VERO BEACH — A Sebastian woman arrested in 2019 after deputies accused her of embezzling nespanrly $70,000 from her Vero Beach employers, was ordered Thursday to serve more than two years in prison, according to a state prosecutor.
During a sentencing hearing, Circuit Judge Robert Meadows also ordered Andrea Lindsay, 49, to serve two years of probation and pay restitution of nearly $70,000, Assistant State Attorney Michelle McCarter said after court.
Lindsay, of the 1100 block of Croquet Lane, in Sebastian, worked at Bspannov Construction as a bookkeeper for 17 years.
In December, she pleaded no contest to organized fraud, $50,000 or more, forgery and uttering a forged instrument.
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Court papers show starting in April 2018, Lindsay began writing checks to herself and forged the business owner’s signature. Deputies determined she cashed 48 forged checks from her employer over the course of a year and a half.
After being shown photocopies of some of Lindsay’s forged checks, one of the business owners told deputies he did not sign or authorize any of the checks she cashed. The owner also said he wrote her several personal checks and she altered the amount payable.
And under the guise of payments to contractors who work for the construction company, Lindsay would make the payments appear as if they were part of the payroll, according to the affidavit.
Lindsay had recently become sick and developed a cocaine addiction, the owners told deputies.
Her Vero Beach attorney Bobby Guttridge, who filed court papers requesting a sentence that didn’t include a prison term, called the case a “sad situation” for Lindsay and her former employers.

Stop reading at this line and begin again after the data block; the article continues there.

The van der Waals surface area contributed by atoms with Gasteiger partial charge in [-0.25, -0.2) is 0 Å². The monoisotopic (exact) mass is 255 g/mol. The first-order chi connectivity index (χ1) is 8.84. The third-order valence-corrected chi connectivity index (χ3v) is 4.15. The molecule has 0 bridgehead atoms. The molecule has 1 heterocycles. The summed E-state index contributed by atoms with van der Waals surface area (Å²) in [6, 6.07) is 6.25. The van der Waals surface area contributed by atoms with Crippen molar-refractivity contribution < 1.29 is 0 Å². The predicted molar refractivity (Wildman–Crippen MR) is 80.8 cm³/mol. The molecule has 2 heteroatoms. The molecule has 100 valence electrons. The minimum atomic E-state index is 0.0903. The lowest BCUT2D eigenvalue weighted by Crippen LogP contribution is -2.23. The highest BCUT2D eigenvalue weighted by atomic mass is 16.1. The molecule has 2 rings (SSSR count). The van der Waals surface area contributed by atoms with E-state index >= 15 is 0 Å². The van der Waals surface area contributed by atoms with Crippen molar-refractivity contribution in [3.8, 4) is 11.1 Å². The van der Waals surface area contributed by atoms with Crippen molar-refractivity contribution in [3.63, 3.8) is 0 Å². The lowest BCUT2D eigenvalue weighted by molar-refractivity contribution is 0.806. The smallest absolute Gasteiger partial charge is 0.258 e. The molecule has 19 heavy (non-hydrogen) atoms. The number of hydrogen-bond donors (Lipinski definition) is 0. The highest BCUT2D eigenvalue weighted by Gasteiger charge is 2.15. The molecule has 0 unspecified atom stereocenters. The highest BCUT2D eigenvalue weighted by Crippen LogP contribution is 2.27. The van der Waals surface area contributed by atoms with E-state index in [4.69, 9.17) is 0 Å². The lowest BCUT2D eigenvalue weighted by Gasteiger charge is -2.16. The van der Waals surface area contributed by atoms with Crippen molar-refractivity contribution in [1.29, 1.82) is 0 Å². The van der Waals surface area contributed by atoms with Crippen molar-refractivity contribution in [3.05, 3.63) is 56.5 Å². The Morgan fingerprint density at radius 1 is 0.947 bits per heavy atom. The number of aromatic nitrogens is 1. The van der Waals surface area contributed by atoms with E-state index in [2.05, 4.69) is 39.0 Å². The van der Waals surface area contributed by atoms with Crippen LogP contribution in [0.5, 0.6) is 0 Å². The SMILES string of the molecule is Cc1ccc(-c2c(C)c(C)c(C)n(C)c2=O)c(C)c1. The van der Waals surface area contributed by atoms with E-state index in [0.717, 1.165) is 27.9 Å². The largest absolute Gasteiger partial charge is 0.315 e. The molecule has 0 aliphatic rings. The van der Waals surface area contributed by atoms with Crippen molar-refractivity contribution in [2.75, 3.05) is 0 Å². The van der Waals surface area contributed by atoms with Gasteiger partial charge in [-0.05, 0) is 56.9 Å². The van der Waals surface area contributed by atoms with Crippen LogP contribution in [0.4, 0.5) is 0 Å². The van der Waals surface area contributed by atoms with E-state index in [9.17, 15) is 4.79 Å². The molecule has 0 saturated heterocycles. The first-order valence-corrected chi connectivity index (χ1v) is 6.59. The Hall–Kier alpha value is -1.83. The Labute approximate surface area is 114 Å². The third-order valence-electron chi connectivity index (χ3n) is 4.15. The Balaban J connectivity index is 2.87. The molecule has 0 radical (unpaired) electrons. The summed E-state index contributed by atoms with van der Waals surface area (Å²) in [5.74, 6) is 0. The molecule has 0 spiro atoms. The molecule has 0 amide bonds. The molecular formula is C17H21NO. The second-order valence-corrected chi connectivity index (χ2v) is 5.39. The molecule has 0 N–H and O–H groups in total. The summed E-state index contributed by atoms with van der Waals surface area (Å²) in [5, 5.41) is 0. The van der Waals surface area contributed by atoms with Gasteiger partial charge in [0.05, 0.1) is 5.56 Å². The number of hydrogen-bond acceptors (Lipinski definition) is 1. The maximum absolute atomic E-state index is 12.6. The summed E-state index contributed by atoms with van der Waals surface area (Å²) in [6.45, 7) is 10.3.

“She got caught up in a situation; she had never had any issues in her life prior to this. She’s unbelievably remorseful and I think the judge took that all into account though,” Guttridge said Thursday. “She has health problems, she’s remorseful, it was a mistake … and he (Meadows) sentenced her to the bottom of the guidelines, which is not an easy sentence.
“But on the other hand,” he added, “I think he weighed everything out in a fair way.”
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Court filings show once her employers discovered Lindsay’s scheme, in part by finding scanned images of missing checks on the bank’s online account – they confronted her and she eventually confessed to cashing forged checks.
In a sentencing memo, Guttridge noted once Lindsay was confronted, she cooperated and made “a fully recorded confession.”
Before her arrest, he noted Lindsay had entered a 90-day rehabilitation facility and has been active in recovery since.
“Prior to embezzling these funds, Mrs. Lindsay, who is now a recovering alcoholic, suffered a medical event that caused her to be unable to drink,” Guttridge stated in court papers. “She unfortunately turned to cocaine as a substitute and developed a very bad and expensive addiction which precipitated her embezzling the funds from the Banovs.”
In arguing for a reduced sentence, Guttridge noted Lindsay suffers from several serious medical conditions related to the 2020 removal of her pancreas, spleen and gallbladder.
“You hope that she goes to a (prison) facility that can accommodate her needs,” he said after court.
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